On Friday April 29th, 2011, at New York City’s Cornelia Street Café, Music/Words will feature Inna Faliks, piano, Sharan Leventhal, violin; and Susan Miller and LB Thompson, poets. The varied program will include Schubert’s Sonata in a minor opus 143, Concert Piece (1959) by Seymour Shifrin (1926-1979), and Ravel’s Sonata for violin and piano. Cornelia Street Café is located at 29 Cornelia Street, Greenwich Village, NYC. Tickets are $20 and are available by calling 212-989-9319.
Since winning the Kranischsteiner Musikpreis at the 1984 International Contemporary Music Festival in Darmstadt, Germany, violinist Sharan Leventhal has built an international reputation as a champion of contemporary music. Her more than 100 premieres include works written by Gunther Schuller, Virgil Thomson, William Kraft, Pauline Oliveros, Tania León, and Simon Bainbridge.
LB Thompson’s poetry chapbook Tendered Notes: Poems of Love and Money won the Center for Book Arts’ annual chapbook competition in 2003. Her poems have appeared in Fence, Pool, Lyric, The Women’s Review of Books and The New Yorker. She received her B.A. from Sarah Lawrence College and her M.F.A. in Poetry from New York University and was a recipient of a Rona Jaffe Foundation Writer’s Award. Her essay about her long period of illness, “Torpor: Metaphors of Hibernation,” appeared in Prairie Schooner in 2009. Ms. Thompson teaches English to college freshmen, works as a free-lance copyeditor and lives on the North Fork of Long Island. She recently completed a poetry manuscript entitled The Dark Skirt of the Universe, and is at work on a novel and a collection of essays.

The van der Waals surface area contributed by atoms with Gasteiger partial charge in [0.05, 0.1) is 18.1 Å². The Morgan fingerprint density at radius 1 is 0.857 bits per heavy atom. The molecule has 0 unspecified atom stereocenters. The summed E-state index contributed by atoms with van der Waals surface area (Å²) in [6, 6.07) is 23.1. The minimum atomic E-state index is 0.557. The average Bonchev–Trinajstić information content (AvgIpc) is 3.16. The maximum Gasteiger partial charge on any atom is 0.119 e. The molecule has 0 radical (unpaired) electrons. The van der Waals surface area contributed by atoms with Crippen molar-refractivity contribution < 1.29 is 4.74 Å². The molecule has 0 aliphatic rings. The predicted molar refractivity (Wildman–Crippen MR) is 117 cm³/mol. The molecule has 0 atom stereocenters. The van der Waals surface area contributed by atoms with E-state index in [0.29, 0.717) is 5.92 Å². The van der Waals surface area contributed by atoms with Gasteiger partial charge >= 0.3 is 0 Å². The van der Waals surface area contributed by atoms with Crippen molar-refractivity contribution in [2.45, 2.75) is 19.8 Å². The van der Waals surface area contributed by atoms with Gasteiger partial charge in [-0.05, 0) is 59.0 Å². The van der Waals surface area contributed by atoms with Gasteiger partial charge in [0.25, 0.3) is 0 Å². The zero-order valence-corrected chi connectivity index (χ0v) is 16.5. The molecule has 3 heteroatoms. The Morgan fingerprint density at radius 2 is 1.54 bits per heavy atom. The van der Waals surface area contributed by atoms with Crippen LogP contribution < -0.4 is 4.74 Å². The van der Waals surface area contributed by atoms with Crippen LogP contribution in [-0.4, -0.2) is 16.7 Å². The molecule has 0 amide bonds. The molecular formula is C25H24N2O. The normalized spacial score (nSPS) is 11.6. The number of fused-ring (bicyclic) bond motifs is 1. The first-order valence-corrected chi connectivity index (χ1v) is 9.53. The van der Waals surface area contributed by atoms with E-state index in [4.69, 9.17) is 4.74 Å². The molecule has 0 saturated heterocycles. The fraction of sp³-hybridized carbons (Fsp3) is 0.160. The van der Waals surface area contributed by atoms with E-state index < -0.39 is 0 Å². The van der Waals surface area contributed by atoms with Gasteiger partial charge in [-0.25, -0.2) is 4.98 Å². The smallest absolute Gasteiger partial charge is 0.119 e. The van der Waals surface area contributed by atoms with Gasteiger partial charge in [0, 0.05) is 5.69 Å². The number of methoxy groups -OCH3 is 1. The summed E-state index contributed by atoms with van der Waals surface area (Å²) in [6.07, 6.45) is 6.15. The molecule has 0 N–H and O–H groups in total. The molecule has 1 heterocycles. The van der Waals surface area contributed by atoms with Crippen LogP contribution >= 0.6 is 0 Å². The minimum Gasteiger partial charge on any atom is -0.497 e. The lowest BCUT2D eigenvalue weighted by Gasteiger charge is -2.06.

Susan L. Miller has published poetry in Iowa Review, Black Warrior Review, Calyx, Commonweal, Meridian, and Sewanee Theological Review, and has poems forthcoming in the anthology Collective Brightness: LGBTIQ Poets on Faith, Religion, and Spirituality. She has twice won a Dorothy Sargent Rosenberg Prize for poetry. She teaches Poetry and Expository Writing as a Russell Teaching Fellow at Rutgers University, where she also helps coordinate and curate an LGBT reading series and a reading series of religious writing. She lives with her husband in Brooklyn.
Called “A delight to hear” and “riveting” by Phil Greenfield of the Baltimore Sun, Inna Faliks (www.innaonline.com) played her debut with the Chicago Symphony at age 15, and performs regularly at major venues in US and abroad. A winner of many international competitions including the 2005 International Pro Musicis Award , Ms. Faliks has recently performed at Carnegie Hall, Paris’s Salle Cortot, Metropolitan Museum, Bargemusic a recital tour of Russia, and in multiple TV and radio broadcasts worldwide. Her CD, Sound of Verse, has been enthusiastically reviewed this year by Gramophone, American Record Guide and other press. Recent festival appearances include Verbier, Taos, and Brevard. She performed the NY and LA premieres of 13 Ways of Looking at the Goldberg – variations by contemporary composers on Bach’s Aria. Her former teachers include Gil Kalish, Leon Fleisher and Boris Petrushansky.